• One additional study that used different measures of asthma related hospital admissions also found a reduction.
      • Two studies reported on self-reported asthma, one of which found a reduction.

Previous Review (Callinan et al., search period through July 2009)

Fifty studies were included in the review. Results showed that smoke-free policies were associated with decreases in exposure to secondhand smoke, tobacco use prevalence, and negative health effects.

  • Exposure to secondhand smoke
    • Self-reported exposures (presence, frequency, or duration): median relative reduction of 61% (IQI: -81% to -44%; 14 studies)
    • Secondhand smoke biomarkers in study participants: median relative reduction of 69% (IQI: -87% to -43%; 18 studies)
    • Indoor air pollution (as measured by vapor-phase nicotine or respirable suspended particle mass): median relative reduction of 88% (IQI: -97% to ‑26%; 8 studies)
  • Tobacco Use
    • Prevalence of active smoking: median absolute reduction of 3 percentage points (IQI: -5 to -0.8 percentage points; 10 studies)
      • One additional study that used different measurements reported favorable findings.
    • Smoking cessation: median absolute change of 0 percentage points (range: -2 to 4 percentage points; 3 studies)
      • Two additional studies provided different measurements and reported favorable findings.
    • Tobacco consumption (measured as changes in the amount of tobacco used: median absolute reduction of -2 cigarettes/day (IQI: -3 to -0.4 cigarettes/day; 8 studies)
  • Health Effects
    • Cardiovascular events: median relative reduction in hospital admissions of -13.5% (range: -26% to 1%; 5 studies)
      • Different measurements were used from five additional studies reporting on hospital admissions for cardiovascular events. All of these studies found reductions.
    • Asthma: two of three studies reported favorable findings in people with asthma

Summary of Economic Evidence

Eleven studies were included in the economic review, of which two assessed cost-effectiveness, one measured cost-benefit, and eight considered benefits only (costs-averted). All monetary values are reported in 2011 U.S. dollars.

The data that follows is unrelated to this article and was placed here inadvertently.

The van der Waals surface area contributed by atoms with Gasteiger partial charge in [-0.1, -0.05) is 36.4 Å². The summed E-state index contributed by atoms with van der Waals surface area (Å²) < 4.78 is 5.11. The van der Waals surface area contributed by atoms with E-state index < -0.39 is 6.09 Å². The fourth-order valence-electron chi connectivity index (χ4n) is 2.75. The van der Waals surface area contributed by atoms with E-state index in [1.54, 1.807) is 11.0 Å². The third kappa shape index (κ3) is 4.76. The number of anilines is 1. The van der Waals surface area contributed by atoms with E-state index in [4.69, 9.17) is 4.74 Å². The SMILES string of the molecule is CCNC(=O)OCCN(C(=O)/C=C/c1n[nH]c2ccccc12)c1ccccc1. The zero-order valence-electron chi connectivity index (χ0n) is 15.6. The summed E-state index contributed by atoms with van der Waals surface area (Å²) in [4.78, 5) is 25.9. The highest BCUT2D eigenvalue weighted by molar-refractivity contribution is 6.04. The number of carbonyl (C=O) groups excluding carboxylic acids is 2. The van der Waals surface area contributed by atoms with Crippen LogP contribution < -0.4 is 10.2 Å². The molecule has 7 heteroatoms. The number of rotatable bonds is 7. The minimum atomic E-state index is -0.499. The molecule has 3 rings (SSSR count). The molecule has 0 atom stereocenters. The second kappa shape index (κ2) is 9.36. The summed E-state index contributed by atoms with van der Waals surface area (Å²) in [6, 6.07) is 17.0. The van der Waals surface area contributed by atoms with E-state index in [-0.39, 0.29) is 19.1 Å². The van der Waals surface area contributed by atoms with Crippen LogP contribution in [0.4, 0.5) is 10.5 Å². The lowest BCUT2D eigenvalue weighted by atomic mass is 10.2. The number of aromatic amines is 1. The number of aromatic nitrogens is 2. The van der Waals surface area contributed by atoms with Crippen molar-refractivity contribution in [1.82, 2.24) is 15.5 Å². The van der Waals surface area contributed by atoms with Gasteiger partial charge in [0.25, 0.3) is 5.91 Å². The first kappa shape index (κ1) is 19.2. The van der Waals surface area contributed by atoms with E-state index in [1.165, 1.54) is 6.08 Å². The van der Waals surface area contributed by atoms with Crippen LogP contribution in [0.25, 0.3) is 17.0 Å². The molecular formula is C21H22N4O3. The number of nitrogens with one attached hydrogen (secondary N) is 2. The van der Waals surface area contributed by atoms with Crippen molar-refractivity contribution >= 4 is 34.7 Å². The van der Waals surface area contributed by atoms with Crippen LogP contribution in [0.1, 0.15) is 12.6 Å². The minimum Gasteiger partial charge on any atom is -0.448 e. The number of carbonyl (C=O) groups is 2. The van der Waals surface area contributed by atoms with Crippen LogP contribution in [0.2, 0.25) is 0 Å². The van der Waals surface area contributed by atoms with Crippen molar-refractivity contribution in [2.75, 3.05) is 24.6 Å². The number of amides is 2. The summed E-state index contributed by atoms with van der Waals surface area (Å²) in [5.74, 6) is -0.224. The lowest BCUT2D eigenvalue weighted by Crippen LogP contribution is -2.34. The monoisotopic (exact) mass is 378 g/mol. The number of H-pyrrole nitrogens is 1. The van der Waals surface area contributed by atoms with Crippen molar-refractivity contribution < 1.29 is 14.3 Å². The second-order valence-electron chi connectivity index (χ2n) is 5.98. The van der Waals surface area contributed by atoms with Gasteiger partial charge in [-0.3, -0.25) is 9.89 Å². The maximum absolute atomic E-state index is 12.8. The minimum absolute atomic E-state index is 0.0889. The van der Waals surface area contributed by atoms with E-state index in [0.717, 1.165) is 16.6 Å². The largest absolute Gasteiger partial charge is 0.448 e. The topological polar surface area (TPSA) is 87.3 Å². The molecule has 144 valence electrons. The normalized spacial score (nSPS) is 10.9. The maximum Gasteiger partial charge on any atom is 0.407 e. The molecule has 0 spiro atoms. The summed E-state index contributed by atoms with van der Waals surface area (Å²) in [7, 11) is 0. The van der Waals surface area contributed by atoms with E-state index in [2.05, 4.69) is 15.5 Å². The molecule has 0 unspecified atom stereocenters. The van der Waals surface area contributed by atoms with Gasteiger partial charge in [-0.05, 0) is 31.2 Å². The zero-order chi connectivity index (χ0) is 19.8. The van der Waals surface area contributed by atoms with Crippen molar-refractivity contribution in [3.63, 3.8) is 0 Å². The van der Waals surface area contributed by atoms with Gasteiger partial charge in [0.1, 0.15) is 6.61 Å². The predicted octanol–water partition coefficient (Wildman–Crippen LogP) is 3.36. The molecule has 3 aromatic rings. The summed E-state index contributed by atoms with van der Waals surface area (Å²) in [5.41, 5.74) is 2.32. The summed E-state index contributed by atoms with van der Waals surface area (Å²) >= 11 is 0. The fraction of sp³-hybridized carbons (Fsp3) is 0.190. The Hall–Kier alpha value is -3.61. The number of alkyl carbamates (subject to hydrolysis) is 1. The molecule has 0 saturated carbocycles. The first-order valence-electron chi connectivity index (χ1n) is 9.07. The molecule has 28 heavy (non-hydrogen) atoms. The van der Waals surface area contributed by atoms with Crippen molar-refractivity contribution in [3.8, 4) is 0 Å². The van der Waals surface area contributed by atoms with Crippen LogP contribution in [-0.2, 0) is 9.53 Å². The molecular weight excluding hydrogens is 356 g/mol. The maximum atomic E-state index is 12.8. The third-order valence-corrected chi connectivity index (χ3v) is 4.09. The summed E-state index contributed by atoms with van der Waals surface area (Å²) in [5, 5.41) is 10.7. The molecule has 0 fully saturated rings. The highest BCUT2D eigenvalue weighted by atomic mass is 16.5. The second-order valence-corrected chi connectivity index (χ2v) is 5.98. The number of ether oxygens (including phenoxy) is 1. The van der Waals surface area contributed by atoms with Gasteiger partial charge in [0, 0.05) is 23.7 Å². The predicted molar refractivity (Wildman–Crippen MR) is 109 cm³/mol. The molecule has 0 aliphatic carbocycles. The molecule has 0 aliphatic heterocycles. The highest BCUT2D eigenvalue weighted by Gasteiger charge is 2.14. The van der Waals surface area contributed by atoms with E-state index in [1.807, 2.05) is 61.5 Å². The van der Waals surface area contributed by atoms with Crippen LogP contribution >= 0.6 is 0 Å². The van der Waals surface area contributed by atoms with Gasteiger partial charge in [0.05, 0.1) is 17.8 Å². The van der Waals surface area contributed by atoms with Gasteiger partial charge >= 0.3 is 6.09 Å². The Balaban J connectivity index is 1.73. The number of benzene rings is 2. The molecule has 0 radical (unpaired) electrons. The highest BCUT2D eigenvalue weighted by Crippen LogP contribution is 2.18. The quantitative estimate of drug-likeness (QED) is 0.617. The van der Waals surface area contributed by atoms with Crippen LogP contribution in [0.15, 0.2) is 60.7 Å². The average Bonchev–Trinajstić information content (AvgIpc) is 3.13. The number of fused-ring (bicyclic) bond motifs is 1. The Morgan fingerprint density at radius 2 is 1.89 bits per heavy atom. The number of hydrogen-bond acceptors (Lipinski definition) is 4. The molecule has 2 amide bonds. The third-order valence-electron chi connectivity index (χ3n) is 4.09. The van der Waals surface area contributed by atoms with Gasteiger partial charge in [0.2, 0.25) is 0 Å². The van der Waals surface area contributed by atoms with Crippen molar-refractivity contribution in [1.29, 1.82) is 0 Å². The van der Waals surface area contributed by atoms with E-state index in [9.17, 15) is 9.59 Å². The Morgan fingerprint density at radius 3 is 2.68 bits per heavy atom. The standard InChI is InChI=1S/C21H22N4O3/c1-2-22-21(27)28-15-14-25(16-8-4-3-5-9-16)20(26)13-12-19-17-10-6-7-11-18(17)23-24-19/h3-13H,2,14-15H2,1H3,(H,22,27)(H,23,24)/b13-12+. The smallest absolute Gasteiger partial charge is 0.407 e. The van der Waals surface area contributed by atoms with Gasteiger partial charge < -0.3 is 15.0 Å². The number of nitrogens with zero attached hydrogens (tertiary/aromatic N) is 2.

• Cost per quality-adjusted life year (QALY) gained: $1,138 (1 study)
  • Cost per life year saved (LYS): $8,803 (1 study)
  • Estimated net savings that would result from a U.S nationwide smoke-free policy ranged from $700 to $1,297 per person not currently covered by a smoke-free policy (1 study)
  • One year healthcare costs averted: median estimate of $409,000 per 100,000 persons (range of values: $148,000 to $1.6 million; 5 studies)
  • Annual healthcare costs averted over five or more years: median estimate of $1.1 million per 100,000 persons (range of values: $0.15 million to $4.8 million; 3 studies)
  • Annual smoking-related costs averted for multi-unit housing in the state of California, including averted cleaning, repair, maintenance, and other costs: $18 million (1 study)

The economic impact of smoke-free policies on hospitality establishments (restaurants, bars, hotels, tourist venues, gaming establishments) was also considered using evidence from a systematic review published in 2008 (Scollo & Lal, 158 studies, search period 1988 – January 2008) combined with more recent evidence (21 studies, search period January 2008 – July 2012).

  • Smoke-free policies did not have an adverse economic impact on the business activity of restaurants, bars, or establishments catering to tourists; some studies found a small positive effect of these policies.

Applicability

Smoke-free policies were shown to be effective in reducing exposure to secondhand smoke when implemented: